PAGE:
I have what I regard as a good working relationship with the Rutherford Police Department, and count its chief, John Russo, as a friend. I’ve hosted members of the Department twice at my university, and have been a guest of Chief Russo’s at the Department itself. I have no objection to police visits to schools per se, but I think some balance is in order: if cops are going to visit schools, civil libertarians from the ACLU or similar organizations should be visiting the same students in the same schools. A school unwilling to host civil libertarians should not be hosting cops. Far too many do.
I was on spring break last week, so I made the mistake of sitting down and watching some TV for the first time since Thanksgiving. Maybe it’s just my ineptitude with a remote, but aside from Ilhan Omar’s anti-Semitism, the only topic that seemed up for discussion was R. Kelly and the charges made against him. (I also made the mistake of watching Spike Lee’s “BlacKkKlansman,” quixotically expecting a Spike Lee movie to rise above the level of a comic book, but alas, wrong again. More on that fiasco some other time.)
Here’s an obvious point about guilt and innocence when it comes to criminal charges: if you’re going to try someone for a criminal allegation in the court of public opinion–a very big and very dubious if–you have to distinguish clearly between four mutually exclusive things:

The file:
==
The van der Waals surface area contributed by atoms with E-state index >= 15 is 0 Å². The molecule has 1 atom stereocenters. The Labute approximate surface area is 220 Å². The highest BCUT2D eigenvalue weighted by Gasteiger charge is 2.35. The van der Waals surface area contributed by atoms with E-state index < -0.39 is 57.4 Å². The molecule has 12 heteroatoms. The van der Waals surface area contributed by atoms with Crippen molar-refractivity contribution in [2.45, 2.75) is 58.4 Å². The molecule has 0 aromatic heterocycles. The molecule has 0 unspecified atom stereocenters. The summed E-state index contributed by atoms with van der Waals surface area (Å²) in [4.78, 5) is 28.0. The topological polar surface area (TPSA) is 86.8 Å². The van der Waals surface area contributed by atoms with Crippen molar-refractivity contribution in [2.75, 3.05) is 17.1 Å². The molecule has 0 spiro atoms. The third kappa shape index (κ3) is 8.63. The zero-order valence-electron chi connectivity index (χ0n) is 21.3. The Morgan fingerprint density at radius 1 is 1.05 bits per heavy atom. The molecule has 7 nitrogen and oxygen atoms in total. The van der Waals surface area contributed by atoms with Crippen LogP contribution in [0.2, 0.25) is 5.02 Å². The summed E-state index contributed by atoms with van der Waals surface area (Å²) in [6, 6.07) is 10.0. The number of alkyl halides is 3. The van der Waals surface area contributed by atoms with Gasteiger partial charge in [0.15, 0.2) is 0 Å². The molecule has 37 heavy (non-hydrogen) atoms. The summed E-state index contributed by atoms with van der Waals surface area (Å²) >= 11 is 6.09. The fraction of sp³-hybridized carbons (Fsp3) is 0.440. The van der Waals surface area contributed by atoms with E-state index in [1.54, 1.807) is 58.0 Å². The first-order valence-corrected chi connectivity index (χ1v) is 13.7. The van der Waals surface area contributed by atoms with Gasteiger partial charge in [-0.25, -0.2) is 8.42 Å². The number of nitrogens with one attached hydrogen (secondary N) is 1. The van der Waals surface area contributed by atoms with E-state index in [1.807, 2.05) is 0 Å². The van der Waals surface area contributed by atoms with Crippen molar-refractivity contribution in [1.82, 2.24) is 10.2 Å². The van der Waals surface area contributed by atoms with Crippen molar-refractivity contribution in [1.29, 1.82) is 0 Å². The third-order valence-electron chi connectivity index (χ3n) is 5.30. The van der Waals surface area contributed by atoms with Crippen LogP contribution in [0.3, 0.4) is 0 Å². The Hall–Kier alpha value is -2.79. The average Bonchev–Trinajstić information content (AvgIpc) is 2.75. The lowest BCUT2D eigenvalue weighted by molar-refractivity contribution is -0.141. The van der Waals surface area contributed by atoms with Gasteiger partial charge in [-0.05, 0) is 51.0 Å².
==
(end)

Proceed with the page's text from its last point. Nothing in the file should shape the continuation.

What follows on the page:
- the case against him,
- the case in his defense,
- the set of known facts that don’t easily fit either of the first two categories, and
- the unknowns.
The least you can do is to try to do justice to the facts in all four categories, rather than fixating on, say, the case against him to the exclusion of everything else. There are complications here about how broadly or narrowly to understand each category, but even if we set those aside, there’s more than enough complexity here to keep a competent journalist busy for awhile. Continue reading
I’m all in favor of the decriminalization of marijuana, indeed for the eventual legalization of recreational pot use, but the closer we come to achieving that goal, the greater the number of practical quasi-dilemmas we’ll have to face that we’d never had to consider before. These quasi-dilemmas may not be conclusive considerations against full legalization, but they can’t be minimized, either.
It’s common for advocates of legalization to compare pot with alcohol: if we accept recreational alcohol consumption, why not accept recreational consumption of pot? In many ways (it’s plausibly argued), alcohol is worse than pot. If we overlook the problems with alcohol and allow recreational alcohol consumption anyway, it seems inconsistent to fixate on the similar problems with pot in order to ban the recreational use of pot. Continue reading
More or less like this:
And not just the Secret Service, but any law enforcement agency that treats you as these officers treat her.